ClockShark Blog

3 Ways Employees Think Management is Contradicting Themselves and What You Can Do About It

January 25, 2018

The most common killer of work morale is a contradicting boss. No manager wakes up in the morning saying “I’m going to go to work today and contradict myself”, but it’s still a common mistake that many managers are guilty of, often without knowing they are doing it. Most of the time, from the manager’s perspective, they are not sending mixed messages. Everything is clear and lines up with the company’s goals and priorities. At the same time, from the employee’s perspective, things are not so clear and things seem to be in conflict. As a manager, you must ask yourself if you are modeling the behavior that you want your employees to practice.

Do you hold everyone up to the same expectations and does it look that way to yourself, even from the outside including yourself?

A sense of equity is a fundamental component of highly productive environments as well as the key to having happy workers. It creates commitment and promotes going above and beyond instead of settling for mediocrity. An unhappy employee will project a bitter attitude, an “I don’t care” attitude. If someone perceives themselves as being treated unfairly or differently than others, even their conduct at work can take a swift dive. It’s human psychology at its finest and it can apply to any workplace from construction to retail.

There are three major types of contradictions in the workplace that you should be aware of, real or perceived. Understanding what people deem to be unjust is the critical issue, what it looks like from their point of view with only the information they have or see. We are going to discuss specific contradictions and how it can affect your team members. Then we are going to learn what we should do to prevent these damaging morale contradictions to increase peace in your office.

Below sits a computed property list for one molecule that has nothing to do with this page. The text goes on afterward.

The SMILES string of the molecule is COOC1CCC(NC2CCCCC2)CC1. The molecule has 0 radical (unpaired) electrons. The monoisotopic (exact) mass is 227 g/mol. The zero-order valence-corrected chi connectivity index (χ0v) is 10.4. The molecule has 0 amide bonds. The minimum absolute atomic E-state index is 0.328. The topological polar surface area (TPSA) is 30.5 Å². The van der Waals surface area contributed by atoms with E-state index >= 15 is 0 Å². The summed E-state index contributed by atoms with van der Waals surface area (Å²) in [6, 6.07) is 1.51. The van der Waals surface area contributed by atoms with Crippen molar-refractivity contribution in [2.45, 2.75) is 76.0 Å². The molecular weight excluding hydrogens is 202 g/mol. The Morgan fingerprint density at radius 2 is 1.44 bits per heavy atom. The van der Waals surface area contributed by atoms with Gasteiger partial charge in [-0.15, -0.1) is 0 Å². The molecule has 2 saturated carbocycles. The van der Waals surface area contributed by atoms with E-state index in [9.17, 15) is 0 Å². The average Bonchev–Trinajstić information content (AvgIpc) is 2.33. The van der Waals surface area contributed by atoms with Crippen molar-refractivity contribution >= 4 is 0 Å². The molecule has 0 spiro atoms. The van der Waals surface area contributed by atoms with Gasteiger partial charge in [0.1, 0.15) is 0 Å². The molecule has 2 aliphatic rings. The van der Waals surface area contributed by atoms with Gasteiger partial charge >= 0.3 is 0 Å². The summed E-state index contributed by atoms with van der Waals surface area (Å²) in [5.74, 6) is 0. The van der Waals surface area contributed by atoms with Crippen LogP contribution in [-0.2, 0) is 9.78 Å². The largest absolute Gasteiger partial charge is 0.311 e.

Do As I Say, Not As I Do

There is nothing as discouraging as the boss who tells you one thing but does the opposite. Nobody aspires to be that type of manager. More often than not, you are completely unaware that your actions are countering what you are saying, or look like they are.


BOSS:  “Personal call is not allowed at work.  This is my time, and I expect your full attention while you are working.”

One hour later…

Mary:  “Boss, your wife is on line 1, and your insurance agent is on line 2”


Actions like these can cause resentment and conflict. It causes strain between both parties, and it makes it difficult for your employees to trust your authority. It can result in their mimicking your behavior instead of doing what is expected of them.

You, as a manager, must be able to model the behavior you expect from your employees. Be mindful of your actions. Ask yourself what messages are you conveying? Start correcting your actions, hold yourself to the same standards as you hold them. Most importantly, hold yourself accountable. If there is a good business reason for your behavior to differ from what you ask of your employees, make sure they understand why.

Do As I Say, Not As I Say